• On page 107 of California’s CAFR we see $6 billion annual interest cost of the $164 billion in state debt. The claimed “necessity” of debt and that nearly $100 billion of California’s “investments” in other government debt securities means a net loss to taxpayers as one group pays another interest minus the cost of creating and managing the debt. Non-disclosure of funding by debt, and that buying debt securities that loses money is an “investment” also seems like a criminal act. Is it?

Again, I was directed to speak with you regarding a criminal complaint that I am also documenting as a journalist.

Please respond to make the Sheriff’s Department proud. Your brothers and sisters in law enforcement are one of the groups harmed by what I see as an “emperor has no clothes” obvious crime.

Law enforcement has been lied to that there is no money to fund your departments.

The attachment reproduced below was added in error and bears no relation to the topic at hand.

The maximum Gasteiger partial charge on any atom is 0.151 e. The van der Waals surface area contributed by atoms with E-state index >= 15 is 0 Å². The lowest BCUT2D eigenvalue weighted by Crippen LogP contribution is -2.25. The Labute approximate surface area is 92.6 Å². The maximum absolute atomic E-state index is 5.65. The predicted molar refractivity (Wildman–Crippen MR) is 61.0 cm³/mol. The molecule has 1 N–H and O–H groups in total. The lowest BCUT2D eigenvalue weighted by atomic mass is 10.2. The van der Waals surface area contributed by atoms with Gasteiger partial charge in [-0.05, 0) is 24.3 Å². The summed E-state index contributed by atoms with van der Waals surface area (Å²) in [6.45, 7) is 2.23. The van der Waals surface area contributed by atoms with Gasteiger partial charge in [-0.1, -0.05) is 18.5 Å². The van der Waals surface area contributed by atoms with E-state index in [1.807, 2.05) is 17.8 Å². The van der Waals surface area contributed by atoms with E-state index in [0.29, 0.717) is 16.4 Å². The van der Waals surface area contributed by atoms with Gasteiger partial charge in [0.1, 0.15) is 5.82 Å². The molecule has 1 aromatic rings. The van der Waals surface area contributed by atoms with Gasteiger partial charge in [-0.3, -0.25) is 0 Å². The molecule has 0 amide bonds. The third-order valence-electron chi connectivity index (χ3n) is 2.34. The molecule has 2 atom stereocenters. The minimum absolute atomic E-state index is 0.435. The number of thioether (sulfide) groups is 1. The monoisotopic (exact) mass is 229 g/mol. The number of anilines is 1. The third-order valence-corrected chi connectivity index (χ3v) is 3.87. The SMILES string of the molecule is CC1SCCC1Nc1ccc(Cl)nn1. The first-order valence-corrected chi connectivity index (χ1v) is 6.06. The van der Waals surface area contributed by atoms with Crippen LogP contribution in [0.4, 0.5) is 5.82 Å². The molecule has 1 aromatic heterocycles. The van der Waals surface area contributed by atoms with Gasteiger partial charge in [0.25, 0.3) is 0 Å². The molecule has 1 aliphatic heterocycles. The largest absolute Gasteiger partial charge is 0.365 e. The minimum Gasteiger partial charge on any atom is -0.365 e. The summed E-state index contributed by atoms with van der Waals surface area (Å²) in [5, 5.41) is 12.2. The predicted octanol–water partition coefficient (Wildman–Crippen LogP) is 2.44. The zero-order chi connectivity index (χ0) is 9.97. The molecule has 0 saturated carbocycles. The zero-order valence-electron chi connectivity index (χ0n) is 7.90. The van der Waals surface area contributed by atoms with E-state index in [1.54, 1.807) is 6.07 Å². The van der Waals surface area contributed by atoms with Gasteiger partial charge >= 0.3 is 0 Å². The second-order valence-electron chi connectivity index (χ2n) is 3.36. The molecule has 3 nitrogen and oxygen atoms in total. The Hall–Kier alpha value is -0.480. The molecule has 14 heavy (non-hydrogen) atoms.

Law enforcement has suffered layoffs, decreases in job safety, and decreases in pay.

When the “99%” in law enforcement discover these facts, I predict they will be highly motivated for ethical investigation under the law.

Do you agree, Mr. Whitmore?

Thank you,

Carl Herman

This entry was posted in General. Bookmark the permalink.
  • Ray Leafgren

    Mr. Herman,
    Would you please tell us your training and background in “fund accounting,” the financial recording system of governments. The main premise of your email refers to the Assets portion of the balance sheet and leaves one to wonder to what extent you have analyzed the corresponding Liabilities and Fund Balance portion of the balance sheet, which represent the financial “claims” on the Assets (“Cash and Investments”).